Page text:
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Dog defends owner from violent boyfriend
A DOG defended his owner when she was being beaten up by her boyfriend in Tarragona at around 05.30 this morning (Thursday), and prevented him from getting near her again.
The couple's dog bit the man, 25, on the nose and arm when he attacked the woman, and then stood guard next to her growling whenever her assailant tried to approach her.
This gave her time to safely call the police without fear of reprisal or being stopped, since their pet's menacing attitude kept the boyfriend at bay.
He was arrested and the woman taken to A&E for her injuries, inflicted by her partner, to be treated.
She then admitted to the Guardia Urbana that her boyfriend had been abusing her physically and psychologically for over a year.
She will now get the support she needs, and if she is placed in safe housing, will be able to take her dog with her.
Dogs, especially rescue cases, are being used more and more often in domestic violence cases to help victims – who are statistically mostly women – to feel safe, and to help them recover from their ordeal.
The Tarragona-based Affinity Foundation has been training dogs to accompany women testifying in court against their violent partners or ex-partners, and also children who have been victims of crime, to help calm them down before they enter the dock.
Anxiety levels in women who had spent time with a trained golden retriever named Bob before testifying were much lower than those who had not had his company ahead of their appearance, according to tests carried out by the Foundation.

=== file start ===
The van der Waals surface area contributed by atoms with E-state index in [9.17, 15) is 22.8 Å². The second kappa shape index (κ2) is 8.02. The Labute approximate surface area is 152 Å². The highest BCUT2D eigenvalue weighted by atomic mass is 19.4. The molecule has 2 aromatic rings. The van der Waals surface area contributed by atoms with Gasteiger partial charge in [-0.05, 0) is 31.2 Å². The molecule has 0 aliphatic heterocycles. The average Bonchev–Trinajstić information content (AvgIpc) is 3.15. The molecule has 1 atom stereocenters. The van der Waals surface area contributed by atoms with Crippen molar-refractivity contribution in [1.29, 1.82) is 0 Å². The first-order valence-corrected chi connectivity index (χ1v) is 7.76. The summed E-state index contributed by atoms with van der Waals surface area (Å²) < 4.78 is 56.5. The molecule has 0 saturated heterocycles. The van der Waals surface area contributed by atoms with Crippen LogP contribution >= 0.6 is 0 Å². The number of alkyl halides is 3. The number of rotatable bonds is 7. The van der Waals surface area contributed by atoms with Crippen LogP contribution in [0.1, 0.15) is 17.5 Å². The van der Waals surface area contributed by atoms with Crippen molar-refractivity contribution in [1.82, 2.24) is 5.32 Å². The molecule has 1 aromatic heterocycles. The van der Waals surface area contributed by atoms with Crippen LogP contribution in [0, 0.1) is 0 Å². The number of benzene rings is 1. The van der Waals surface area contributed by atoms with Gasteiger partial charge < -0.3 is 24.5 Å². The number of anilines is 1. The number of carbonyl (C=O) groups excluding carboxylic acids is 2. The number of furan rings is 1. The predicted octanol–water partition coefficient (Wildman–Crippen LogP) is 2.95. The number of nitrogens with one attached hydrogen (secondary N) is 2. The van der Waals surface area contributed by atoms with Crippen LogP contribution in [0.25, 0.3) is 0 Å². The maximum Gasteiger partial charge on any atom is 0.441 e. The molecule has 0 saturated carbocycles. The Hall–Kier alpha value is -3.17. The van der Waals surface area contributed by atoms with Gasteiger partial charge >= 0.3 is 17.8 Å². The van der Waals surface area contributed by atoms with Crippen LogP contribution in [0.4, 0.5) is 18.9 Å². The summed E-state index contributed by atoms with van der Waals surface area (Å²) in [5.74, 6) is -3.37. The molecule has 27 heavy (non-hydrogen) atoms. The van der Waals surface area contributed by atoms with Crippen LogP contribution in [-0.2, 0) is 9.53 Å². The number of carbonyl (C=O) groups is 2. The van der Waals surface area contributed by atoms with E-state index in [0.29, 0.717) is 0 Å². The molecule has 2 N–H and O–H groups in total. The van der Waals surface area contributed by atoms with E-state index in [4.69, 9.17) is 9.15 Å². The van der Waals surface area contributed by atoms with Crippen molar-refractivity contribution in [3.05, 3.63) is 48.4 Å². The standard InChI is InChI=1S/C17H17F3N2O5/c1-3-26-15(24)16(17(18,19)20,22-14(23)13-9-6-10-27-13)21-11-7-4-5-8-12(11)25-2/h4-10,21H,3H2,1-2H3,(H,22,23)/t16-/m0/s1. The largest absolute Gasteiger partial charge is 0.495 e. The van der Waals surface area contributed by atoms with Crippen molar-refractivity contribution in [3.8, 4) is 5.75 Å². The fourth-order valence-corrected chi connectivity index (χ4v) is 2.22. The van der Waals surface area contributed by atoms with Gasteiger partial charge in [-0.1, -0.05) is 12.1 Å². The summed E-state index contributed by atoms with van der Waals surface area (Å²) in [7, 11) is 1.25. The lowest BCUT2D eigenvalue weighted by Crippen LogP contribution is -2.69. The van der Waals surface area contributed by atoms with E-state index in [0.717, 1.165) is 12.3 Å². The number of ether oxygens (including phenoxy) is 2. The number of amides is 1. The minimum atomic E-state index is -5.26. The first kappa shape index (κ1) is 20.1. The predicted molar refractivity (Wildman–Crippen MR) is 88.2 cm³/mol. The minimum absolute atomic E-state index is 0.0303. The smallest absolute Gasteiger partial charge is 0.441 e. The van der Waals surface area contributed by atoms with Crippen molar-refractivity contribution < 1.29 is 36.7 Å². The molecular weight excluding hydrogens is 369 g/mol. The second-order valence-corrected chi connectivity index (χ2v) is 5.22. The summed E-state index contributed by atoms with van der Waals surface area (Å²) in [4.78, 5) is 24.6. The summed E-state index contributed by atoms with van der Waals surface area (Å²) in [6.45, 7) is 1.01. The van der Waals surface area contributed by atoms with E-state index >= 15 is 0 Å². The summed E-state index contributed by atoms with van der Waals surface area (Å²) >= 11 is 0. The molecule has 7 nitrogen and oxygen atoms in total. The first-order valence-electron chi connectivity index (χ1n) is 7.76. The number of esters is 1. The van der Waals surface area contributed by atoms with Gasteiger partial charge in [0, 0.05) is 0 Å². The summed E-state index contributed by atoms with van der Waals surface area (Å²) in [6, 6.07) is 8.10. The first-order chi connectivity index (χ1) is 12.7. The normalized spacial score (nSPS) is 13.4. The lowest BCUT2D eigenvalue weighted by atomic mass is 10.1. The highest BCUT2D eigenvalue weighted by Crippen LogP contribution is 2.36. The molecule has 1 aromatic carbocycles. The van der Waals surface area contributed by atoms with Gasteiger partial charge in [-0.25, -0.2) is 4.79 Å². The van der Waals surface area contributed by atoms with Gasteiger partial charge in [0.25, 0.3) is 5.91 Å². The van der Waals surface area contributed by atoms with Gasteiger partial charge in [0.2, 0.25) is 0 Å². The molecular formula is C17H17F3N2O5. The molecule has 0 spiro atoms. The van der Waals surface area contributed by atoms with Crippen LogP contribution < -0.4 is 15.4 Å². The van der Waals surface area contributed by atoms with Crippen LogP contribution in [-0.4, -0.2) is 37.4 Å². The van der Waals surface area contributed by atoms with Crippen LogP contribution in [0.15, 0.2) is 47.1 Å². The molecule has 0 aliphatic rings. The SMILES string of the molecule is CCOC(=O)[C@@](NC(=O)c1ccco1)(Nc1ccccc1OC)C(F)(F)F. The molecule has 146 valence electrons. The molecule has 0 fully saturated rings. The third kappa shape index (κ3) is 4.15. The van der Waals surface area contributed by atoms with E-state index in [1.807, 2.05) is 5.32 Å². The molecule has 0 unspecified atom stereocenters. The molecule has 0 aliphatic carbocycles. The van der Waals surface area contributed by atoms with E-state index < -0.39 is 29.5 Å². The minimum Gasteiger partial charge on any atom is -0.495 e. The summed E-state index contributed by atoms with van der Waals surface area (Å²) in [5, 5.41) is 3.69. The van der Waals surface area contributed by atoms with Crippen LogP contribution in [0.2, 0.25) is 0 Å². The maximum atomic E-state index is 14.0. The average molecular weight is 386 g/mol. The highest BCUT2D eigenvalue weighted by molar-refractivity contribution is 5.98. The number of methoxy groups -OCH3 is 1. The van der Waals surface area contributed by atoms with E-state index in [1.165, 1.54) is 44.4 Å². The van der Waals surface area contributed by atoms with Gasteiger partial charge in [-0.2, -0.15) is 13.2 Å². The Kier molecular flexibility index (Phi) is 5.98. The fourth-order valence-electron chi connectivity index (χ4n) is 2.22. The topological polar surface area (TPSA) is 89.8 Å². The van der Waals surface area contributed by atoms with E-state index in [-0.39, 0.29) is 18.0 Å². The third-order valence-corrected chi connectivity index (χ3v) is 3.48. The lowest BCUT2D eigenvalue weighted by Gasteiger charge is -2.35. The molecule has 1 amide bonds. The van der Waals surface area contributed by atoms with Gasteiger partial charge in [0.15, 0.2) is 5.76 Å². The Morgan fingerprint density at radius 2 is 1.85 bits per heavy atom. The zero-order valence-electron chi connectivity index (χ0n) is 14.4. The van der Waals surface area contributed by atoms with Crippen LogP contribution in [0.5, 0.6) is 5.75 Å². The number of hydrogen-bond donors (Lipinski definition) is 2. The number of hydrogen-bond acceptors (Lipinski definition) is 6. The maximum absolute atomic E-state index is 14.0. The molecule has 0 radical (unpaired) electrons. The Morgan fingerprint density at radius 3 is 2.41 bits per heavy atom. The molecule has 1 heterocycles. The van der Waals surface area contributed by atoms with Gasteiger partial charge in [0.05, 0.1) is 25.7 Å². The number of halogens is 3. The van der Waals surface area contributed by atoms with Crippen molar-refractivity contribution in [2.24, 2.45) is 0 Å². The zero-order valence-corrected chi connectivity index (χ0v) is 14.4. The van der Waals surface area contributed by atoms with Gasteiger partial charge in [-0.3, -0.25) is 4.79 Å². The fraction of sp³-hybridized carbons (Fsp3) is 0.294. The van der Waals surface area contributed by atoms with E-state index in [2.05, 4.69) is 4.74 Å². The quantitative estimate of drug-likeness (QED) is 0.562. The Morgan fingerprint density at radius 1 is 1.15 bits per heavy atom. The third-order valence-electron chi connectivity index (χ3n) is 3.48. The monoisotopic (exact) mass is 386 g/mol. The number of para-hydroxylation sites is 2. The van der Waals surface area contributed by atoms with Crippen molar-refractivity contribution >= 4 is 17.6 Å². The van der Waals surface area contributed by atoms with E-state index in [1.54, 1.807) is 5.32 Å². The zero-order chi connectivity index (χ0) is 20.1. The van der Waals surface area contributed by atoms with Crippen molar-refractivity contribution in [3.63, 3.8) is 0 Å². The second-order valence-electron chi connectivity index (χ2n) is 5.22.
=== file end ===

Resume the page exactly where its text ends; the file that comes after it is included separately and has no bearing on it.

Women were accompanied by a victim support psychologist and given half an hour to play with Bob, who then met them at the door and went with them as far as the street.
Bob (pictured) comes from a pet shelter in Tarragona.
He was rescued after being very seriously ill-treated, and on his arrival, had shot wounds in his head and was terrified of men.
His physical and psychological rehabilitation and subsequent training means he is now very calm in all situations, and specialises in helping the most vulnerable – elderly persons with dementia, children and adults with developmental disorders, abused children, and domestic violence victims.
He sometimes goes into the court room, especially with young children who are terrified to speak.
A similar scheme was set up in 2008, five years after a labrador called Jeeter calmed down three abused children enough that they were able to open up to the prosecution.
Jeeter's owner Ellen O'Neil, a former State prosecutor from Seattle, joined forces with vet Celeste Walsen to set up the Courthouse Dogs Foundation.
Now, the Foundation has 114 dogs working in 33 States in the US, helping thousands of witnesses and crime victims, and four States have even passed laws to enable 'professional' courthouse dogs to be on hand for children required to testify.
Photograph of Bob the courthouse retriever by the Affinity Foundation, Tarragona
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